Original Article

Neuropsychopharmacology (2005) 30, 1649–1661. doi:10.1038/sj.npp.1300710; published online 9 March 2005

Preclinical Research

The Influence of Chronic Exposure to Antipsychotic Medications on Brain Size before and after Tissue Fixation: A Comparison of Haloperidol and Olanzapine in Macaque Monkeys

Karl-Anton Dorph-Petersen1, Joseph N Pierri1, James M Perel1,2, Zhuoxin Sun3, Allan R Sampson3 and David A Lewis1,4

  1. 1Department of Psychiatry, University of Pittsburgh, Pittsburgh, PA, USA
  2. 2Department of Clinical Pharmacology, University of Pittsburgh, Pittsburgh, PA, USA
  3. 3Department of Statistics, University of Pittsburgh, Pittsburgh, PA, USA
  4. 4Department of Neuroscience, University of Pittsburgh, Pittsburgh, PA, USA

Correspondence: Dr DA Lewis, Department of Psychiatry, University of Pittsburgh, 3811 O'Hara Street, W1651 BST, Pittsburgh, PA 15213, USA. Tel: +1 412 624 3934; Fax: +1 412 624 9910; E-mail: lewisda@msx.upmc.edu

Received 13 September 2004; Revised 11 January 2005; Accepted 18 January 2005; Published online 9 March 2005.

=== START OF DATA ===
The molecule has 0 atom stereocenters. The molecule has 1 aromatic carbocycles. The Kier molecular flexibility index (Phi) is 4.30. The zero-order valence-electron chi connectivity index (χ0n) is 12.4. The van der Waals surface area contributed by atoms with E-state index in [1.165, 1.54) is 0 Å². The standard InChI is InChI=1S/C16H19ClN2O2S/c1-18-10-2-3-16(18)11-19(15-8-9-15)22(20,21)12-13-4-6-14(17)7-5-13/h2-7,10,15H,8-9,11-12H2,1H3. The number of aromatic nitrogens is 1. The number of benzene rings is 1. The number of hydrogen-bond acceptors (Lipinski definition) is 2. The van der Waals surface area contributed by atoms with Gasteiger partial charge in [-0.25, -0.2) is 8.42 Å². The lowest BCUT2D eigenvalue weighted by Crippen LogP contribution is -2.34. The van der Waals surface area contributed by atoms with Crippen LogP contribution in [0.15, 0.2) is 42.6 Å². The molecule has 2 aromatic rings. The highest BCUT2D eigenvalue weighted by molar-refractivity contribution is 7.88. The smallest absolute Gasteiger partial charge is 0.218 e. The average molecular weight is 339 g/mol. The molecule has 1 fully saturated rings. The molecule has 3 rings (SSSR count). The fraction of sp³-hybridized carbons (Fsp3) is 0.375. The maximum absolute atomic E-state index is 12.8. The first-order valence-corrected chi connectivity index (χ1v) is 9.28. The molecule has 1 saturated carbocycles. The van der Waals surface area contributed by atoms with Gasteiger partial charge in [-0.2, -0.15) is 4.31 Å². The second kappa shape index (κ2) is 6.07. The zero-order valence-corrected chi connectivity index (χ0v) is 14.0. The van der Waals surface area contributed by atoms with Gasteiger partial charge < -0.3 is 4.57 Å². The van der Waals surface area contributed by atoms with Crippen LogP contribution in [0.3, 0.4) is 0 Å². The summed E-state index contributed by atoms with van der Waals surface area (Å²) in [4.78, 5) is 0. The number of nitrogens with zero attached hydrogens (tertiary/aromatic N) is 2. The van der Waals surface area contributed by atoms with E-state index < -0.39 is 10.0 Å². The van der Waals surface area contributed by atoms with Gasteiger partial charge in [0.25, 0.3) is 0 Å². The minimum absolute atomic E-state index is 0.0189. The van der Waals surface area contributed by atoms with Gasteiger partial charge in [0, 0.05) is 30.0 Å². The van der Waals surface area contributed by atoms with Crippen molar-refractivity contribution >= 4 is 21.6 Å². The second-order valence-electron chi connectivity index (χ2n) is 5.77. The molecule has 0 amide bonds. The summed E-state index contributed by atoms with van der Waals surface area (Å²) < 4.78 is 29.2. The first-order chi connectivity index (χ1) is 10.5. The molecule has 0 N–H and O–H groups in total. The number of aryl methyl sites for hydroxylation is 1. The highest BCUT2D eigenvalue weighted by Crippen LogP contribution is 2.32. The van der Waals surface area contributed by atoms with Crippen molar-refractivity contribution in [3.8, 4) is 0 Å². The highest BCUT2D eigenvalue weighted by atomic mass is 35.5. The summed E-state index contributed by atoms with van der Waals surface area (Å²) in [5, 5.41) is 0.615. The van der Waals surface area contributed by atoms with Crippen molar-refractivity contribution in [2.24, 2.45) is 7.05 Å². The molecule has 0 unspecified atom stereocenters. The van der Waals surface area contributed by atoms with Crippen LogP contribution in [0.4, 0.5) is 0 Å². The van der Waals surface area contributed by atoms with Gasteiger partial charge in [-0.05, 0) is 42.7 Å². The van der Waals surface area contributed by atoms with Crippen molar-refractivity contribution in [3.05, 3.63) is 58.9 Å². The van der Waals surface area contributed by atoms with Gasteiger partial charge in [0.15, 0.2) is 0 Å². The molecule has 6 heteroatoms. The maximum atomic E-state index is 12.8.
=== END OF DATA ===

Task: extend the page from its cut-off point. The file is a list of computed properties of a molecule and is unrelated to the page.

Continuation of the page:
It is unclear to what degree antipsychotic therapy confounds longitudinal imaging studies and post-mortem studies of subjects with schizophrenia. To investigate this problem, we developed a non-human primate model of chronic antipsychotic exposure. Three groups of six macaque monkeys each were exposed to oral haloperidol, olanzapine or sham for a 17–27 month period. The resulting plasma drug levels were comparable to those seen in subjects with schizophrenia treated with these medications. After the exposure, we observed an 8–11% reduction in mean fresh brain weights as well as left cerebrum fresh weights and volumes in both drug-treated groups compared to sham animals. The differences were observed across all major brain regions (frontal, parietal, temporal, occipital, and cerebellum), but appeared most robust in the frontal and parietal regions. Stereological analysis of the parietal region using Cavalieri's principle revealed similar volume reductions in both gray and white matter. In addition, we assessed the subsequent tissue shrinkage due to standard histological processing and found no evidence of differential shrinkage due to drug exposure. However, we observed a pronounced general shrinkage effect of approx20% and a highly significant variation in shrinkage across brain regions. In conclusion, chronic exposure of non-human primates to antipsychotics was associated with reduced brain volume. Antipsychotic medication may confound post-mortem studies and longitudinal imaging studies of subjects with schizophrenia that depend upon volumetric measures.


macaque monkeys, haloperidol, olanzapine, schizophrenia, shrinkage, stereology

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